Contact the group via Helen Jackson. email: [email protected] – tel: 01983 405158
The Isle of Wight has a wealth of archaeology to be explored, from Prehistoric, Bronze Age, Iron Age, Roman and Medieval periods through to our recent past. Our Archaeology Group in the Society is for everyone, whether experienced archaeologists, enthusiastic amateurs or those keen to take their first steps into this fascinating subject.
What we do
Throughout the year we have a programme of talks, walks, workshops, training sessions and field visits, both local and further afield. We also meet up most Wednesday mornings.
An enthusiastic group meets each week for fieldwork on various projects. If the weather is against us these meetings are sometimes held online allowing participation from home.
Typically these projects may involve document research, field walking, investigating crop marks, excavations, monitoring coastal sites and conducting geophysical surveys.
Our approach is to use a broad spectrum of sources, techniques and tools. This provides the opportunity for members to contribute and learn in any way they feel able.
We use Geographic Information System software to examine possible relationships between known and suspected features. We combine survey maps, old and new, geology and land use data with previous finds location and archaeological research. This helps us plan where to focus our own investigations.
Our geophysical surveys use magnetometry and resistivity equipment to explore the subsurface, looking for features of possible archaeological interest – walls, ditches, banks etc. Potential sites might be identified by lidar data, crop marks, aerial or satellite imagery or features on the surface. We sometimes respond to requests from landowners who are intrigued by features they have spotted.
Our aims are to develop and share a greater understanding of how people have occupied and used the Island over thousands of years – and have an enjoyable time along the way.
Not a member but wish to join us? CLICK HERE
Our activities and projects
An Archaeological Survey of areas of the National Trust’s Mottistone Estate, Isle of Wight.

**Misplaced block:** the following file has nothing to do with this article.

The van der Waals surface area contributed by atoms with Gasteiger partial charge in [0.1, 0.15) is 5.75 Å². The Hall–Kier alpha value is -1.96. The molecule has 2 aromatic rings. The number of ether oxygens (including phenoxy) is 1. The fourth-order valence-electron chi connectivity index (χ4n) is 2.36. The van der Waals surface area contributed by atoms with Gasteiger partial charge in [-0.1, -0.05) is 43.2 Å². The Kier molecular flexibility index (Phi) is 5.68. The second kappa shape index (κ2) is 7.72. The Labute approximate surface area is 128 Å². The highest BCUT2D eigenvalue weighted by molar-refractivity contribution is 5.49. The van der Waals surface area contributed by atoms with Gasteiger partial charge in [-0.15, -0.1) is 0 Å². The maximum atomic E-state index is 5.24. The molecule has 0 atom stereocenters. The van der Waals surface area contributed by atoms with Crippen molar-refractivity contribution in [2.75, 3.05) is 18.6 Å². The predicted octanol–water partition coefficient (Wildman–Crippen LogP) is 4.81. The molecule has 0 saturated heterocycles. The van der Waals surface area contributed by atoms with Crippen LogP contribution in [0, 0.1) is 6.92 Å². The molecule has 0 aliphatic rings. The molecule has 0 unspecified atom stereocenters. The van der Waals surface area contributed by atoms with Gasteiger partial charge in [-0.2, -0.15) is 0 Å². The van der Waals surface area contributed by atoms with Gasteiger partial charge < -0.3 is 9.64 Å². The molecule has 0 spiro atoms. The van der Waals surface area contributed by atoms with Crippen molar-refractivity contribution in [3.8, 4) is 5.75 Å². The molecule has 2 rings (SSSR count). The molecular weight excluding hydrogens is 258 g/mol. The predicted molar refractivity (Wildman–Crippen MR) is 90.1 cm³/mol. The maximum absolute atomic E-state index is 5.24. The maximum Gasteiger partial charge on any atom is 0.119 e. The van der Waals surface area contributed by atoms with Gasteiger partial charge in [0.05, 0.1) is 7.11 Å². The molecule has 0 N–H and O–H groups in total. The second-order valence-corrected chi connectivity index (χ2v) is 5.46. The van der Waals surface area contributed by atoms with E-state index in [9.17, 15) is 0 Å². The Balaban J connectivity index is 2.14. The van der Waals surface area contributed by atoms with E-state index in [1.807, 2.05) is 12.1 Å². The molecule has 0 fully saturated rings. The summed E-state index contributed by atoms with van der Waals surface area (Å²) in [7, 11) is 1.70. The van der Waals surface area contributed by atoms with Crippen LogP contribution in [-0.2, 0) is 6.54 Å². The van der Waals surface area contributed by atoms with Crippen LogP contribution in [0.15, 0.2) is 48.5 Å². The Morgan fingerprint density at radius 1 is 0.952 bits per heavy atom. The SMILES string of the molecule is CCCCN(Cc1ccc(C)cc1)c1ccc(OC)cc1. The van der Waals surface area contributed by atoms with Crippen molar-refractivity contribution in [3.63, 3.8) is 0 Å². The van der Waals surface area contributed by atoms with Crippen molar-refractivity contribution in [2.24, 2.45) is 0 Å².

We are currently carrying out a wide-ranging archaeological survey of the Mottistone Estate on behalf of the National Trust. Our study of selected areas within this 250+ hectare estate will allow us to expand and revise the current archaeological record. We are progressing with the project, which involves a review of published records, an analysis of mapping data (including lidar and geology), and field-walking across available land. Additionally, we anticipate conducting geophysical surveys in the near future.
To get some idea of the finds made during field work you can see some initial entries on the British Museum’s Portable Antiquities Scheme
It is expected this project will continue until at least 2024 and offers many opportunities for members to contribute. If you wish to help with desk-based or field activities, please contact us using the above details.
A project to establish the location of two unmarked burials at the church of St Peter and St Paul, Mottistone, Isle of Wight.
In January 2023, the Society received a request from the Mottistone churchwarden, who inquired if we could assist in locating two burials in the graveyard annex at the church of St Peter and St Paul, Mottistone. A burial from 1974 is recorded in the church register and it was suspected another from 1967 may also exist. Neither of the burials had their precise location recorded on the graveyard plan.
After agreeing to provide assistance to the church, it was determined that a non-invasive geophysical survey would be carried out, in addition to a review of documentary evidence.
Archaeology trip to Hengistbury Head
A day trip over to Dorset by 14 members to see the rich history of Hengistbury Head and the Red House Museum in Christchurch.
An Investigation into the structure of a bank followed by the Newchurch/Arreton parish boundary at Mersley Farm, Newchurch. Isle of Wight.
In July 2019, the Isle of Wight Archaeological Society undertook an investigation of the parish boundary at Mersley Farm in the parish of Newchurch. The boundary currently follows a low bank that was calculated to be slightly less than one metres in height. The boundary separates the parish of Newchurch from its western neighbour, the parish of Arreton.
Visit to Butser Ancient Farm
A day trip to Butser Ancient Farm, near Petersfield.
The IWNHAS visit to Orkney
Nine of the group spent 8 fantastic days based in Kirkwall under the care of local archaeologist Caroline Wickham-Jones. As well as visiting sites on Mainland we went by boat to Rousay and Westray and saw sites where Caroline herself has worked.
By David Tomalin, past President of IWNHAS, Roman Vectis: archaeology and identity in the Isle of Wight celebrates our centenary with a new ground-breaking overview of a lost landscape of creeks, forests, fields, grassland and wetlands that once harboured all manner of natural habitats that Romano-British (Vectensian) islanders exploited, and we have since lost. Over the past 100 years, our members have been steadily rediscovering and documenting much that lies hidden. Spangled with many surprising discoveries and enriched by some entertaining scenarios, our centenary publication must surely become every Vectensian’s handbook and every visitor’s guidebook. Further details may be found on the Society’s Articles and Publications page.
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